Three sailors in dark blue working uniforms.

Commander Creasy (left) with his command team while the German ships are making fast in the port of Halifax

Bundeswehr/Nico Theska

The Canadians’ main concern during their trip was the every-day operations on the German ship. “Every day on board was filled with getting to know the German way of working in detail, comparing it with ours – and above all with the way a replenishment ship works for us,” says Lieutenant Commander Ryan, Creasy’s Executive Officer. “It’s been about ten years since the Canadian navy has had this capability. And this vessel is much more alike to what we’re going to get than what our old replenishment ships were. That's ultimately why we're here: to pick your brain.” 

Commander Creasy provides examples of this. “We are learning some practices from the German Navy that I really quite like, such as the management of the bridge team,” he adds to his Executive Officer. He and his officers also learned a lot about the military medical facilities and procedures on the German replenishment ship. “This will help us how we might staff ‘Protecteur’ to take full advantage of the medical capabilities that we’re putting on board the ship.”

Learning from current practices on board a join support ship

After its commissioning, the first of the two Joint Support Ships of the RCN is planned to be assigned to Maritime Forces Pacific, its sister ship to Maritime Forces Atlantic. Such types of vessels are hugely important for the Canadian fleet, because it has to deal with enormous distances just in its home waters alone. Canada has the world’s longest coastline along three oceans: the Atlantic, the Pacific and the Arctic Ocean.

The RCN has two spatially separate large naval formations with bases on the east and west coasts – just like the German Navy, which is divided into formationas for two marginal seas: the North Sea and the Baltic Sea. But a trip from the Wilhelmshaven naval base to the Kiel base via the Kiel Canal only takes about a day. Canadian vessels need almost a month to move from Halifax, Nova Scotia through the Panama Canal to Esquimalt, British Columbia. Frigates, patrol vessels, coastal defence vessels and submarines of the Canadian navy can therefore make good use of capable replenishment ships.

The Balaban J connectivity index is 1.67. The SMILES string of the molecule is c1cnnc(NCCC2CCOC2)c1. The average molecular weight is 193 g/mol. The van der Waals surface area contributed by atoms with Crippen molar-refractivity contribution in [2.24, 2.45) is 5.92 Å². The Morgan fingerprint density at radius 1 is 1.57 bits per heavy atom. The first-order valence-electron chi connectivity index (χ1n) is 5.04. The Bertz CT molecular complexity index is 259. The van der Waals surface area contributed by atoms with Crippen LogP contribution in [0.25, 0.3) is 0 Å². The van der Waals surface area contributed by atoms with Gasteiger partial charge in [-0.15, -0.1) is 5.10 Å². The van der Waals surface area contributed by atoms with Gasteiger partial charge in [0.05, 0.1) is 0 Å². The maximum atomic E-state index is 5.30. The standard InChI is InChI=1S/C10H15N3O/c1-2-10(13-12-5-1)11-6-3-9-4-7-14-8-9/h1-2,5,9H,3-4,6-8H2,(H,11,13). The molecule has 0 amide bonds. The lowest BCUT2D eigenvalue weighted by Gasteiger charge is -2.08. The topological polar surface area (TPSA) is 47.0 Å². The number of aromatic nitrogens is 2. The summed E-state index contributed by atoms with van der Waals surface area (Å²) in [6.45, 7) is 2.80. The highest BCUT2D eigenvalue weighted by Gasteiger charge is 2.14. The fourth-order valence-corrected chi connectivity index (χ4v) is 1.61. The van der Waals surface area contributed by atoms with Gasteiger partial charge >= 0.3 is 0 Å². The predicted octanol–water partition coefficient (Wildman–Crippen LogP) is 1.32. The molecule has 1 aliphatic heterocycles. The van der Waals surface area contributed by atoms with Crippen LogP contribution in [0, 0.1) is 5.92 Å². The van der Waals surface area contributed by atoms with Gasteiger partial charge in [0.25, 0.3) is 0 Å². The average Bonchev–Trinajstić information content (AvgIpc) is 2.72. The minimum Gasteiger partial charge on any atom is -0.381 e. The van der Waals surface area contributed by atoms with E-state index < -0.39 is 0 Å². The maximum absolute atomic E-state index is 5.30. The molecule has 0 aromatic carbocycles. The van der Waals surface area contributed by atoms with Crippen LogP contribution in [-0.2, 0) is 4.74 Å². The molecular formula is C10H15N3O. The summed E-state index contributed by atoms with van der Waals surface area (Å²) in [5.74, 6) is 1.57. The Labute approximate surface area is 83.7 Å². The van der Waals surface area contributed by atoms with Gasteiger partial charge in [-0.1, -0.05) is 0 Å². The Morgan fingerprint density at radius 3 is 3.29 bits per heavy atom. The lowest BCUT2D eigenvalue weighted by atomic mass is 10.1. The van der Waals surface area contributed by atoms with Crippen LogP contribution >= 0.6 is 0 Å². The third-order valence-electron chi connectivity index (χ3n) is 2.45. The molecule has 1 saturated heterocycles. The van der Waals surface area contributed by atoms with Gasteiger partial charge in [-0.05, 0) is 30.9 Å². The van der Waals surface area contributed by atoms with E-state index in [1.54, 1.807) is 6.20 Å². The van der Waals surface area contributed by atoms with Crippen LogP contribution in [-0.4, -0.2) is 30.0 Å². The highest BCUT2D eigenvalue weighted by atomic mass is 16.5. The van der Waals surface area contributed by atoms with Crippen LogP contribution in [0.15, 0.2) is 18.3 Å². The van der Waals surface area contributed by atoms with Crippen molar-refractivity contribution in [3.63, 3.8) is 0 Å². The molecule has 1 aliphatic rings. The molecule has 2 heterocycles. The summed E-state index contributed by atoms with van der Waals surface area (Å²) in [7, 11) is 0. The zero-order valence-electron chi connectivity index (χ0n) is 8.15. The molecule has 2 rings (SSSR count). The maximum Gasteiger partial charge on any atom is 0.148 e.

A ship's hull during construction in a dry dock

Canadian shipyard, German construction plans: the hull of future HMCSHis/Her Majesty's Canadian Ship “Protecteur” in Vancouver Shipyards, August 2023

Seaspan/ Savage

For Landon Creasy, the trip on “Frankfurt am Main” was the first time he worked with the German Navy and thus also the first time he got to know the Berlin class. “So that was a grand adventure!" he says. He and his command team learned an astonishing amount about the ship in the ten days on board. Apart from details, the German and Canadian navies have more in common than they differ. “So we are very, very grateful for the opportunity not only to see the ship, but also to make new friends,” says Creasy.

As soon as HMCSHis/Her Majesty's Canadian Ship “Protecteur” is commissioned, the Canadians plan to invite their friends on the “Frankfurt am Main” for a return visit. This way they can present their new vessel and its changes in detail compared to the Berlin class. “My dream,” Creasy concludes, “would be to see HMCSHis/Her Majesty's Canadian Ship ‘Protecteur’ together with FGSFederal German Ship ‘Frankfurt am Main’ in a photo in the Pacific Ocean in a year and a half.”

by  David Wähner, Marcus Mohr  email